Wednesday, 25 January 2017

Training trials in Ecuador

My first run in Pesillo, a small farming village in the Northern Highlands of Ecuador, lasted just six minutes before the steady incline and high altitude had left me gasping for breath and my legs burning. It took several weeks of perseverance before I could just about complete a 5-mile loop of the valley without stopping. More on that here. When I moved on to a 4,500 dairy farm, I had high hopes my new lodgings would provide the perfect base for off-road running. Sadly, sludge so deep it slopped over the rim of my welly boots soon put pay to that idea. I was forced to take to the tarmac.

Vía Selva Alegre is a far cry from the cobbled tracks and family smallholdings of Pesillo. A wide, winding thoroughfare, it is lined with monstrous haciendas, each stretching several kilometres in length. The main traffic - a handful of vehicles every half hour - consists of enormous heavy goods trucks that to and fro between the farms, and local buses that follow a timetable consistent only in its unpredictability. The road slaloms through the hills at a steady but punishing gradient, wending its way gradually upwards for 3-4km before it eventually plateaus. Here, at the highest point, the haciendas are dispersed with a collection of very basic houses, each with a small backyard and a handful of animals. These lots are tiny in comparison to the farms here, but they undoubtedly enjoy some of the best views one could ask for.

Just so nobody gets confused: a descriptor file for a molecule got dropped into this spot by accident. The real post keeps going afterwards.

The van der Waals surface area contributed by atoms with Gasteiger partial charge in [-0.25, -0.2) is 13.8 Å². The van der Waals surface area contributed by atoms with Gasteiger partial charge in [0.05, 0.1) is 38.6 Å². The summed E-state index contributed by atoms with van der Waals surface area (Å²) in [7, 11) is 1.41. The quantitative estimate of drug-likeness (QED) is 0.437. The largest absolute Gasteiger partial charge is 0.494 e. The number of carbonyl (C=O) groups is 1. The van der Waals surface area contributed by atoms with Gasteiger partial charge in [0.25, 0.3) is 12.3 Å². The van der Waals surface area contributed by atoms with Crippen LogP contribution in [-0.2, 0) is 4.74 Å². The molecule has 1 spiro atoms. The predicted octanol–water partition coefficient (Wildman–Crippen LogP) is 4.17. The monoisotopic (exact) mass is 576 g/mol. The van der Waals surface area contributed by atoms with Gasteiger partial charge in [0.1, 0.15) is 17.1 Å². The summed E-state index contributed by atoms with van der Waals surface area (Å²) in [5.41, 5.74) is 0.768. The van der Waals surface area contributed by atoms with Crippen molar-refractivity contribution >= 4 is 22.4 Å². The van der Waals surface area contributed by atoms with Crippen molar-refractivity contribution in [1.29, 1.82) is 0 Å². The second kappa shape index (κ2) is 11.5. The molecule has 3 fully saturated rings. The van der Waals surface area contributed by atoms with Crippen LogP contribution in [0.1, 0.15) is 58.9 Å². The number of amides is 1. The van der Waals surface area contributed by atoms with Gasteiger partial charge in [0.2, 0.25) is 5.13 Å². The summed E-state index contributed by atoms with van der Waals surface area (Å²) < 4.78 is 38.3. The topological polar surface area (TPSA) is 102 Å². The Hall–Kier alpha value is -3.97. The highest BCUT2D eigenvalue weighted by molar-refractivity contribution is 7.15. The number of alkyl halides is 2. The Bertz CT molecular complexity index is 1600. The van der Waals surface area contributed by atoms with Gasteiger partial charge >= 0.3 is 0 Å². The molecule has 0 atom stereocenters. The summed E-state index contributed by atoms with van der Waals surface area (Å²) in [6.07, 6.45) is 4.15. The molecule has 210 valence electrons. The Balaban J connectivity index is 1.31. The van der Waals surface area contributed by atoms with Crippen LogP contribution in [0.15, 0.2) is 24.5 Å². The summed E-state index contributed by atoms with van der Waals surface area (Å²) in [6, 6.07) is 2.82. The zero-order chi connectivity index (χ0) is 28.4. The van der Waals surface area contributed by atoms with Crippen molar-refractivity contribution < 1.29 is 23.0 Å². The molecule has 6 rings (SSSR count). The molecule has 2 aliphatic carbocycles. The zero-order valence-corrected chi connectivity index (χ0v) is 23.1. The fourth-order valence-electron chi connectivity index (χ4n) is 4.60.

On almost all of my runs along Vía Selva Alegre, I was accompanied by two of the farm's dogs - a fiercely loyal German Shepherd called Marca and her young protege, a black puppy called Valiente. An endearing pair, both would trot as close to my heels as physically possible. Sandwiched tightly between them, it's a miracle we didn't all trip and tumble when accelerating down the hill.

In fact, I soon learnt it was much safer running with my doggy escort than than venturing out without them - it turns out the canine residents of the local houses take their guarding duties very seriously. One Sunday, as I reached the highest point of my run, a black Pitbull charged into the road and sunk his fangs into my knee, leaving a nasty gash. Needless to say, I haven't gone back since. In fact, I now have the perfect excuse not to reach the top of the hill! Sadly, I'm also now terrified of any dog that happens to bark as I pass, and have even started to carry defensive ammunition with me (storing pebbles in my leggings and carrying a stick) if I know I'll have to pass a canine guard.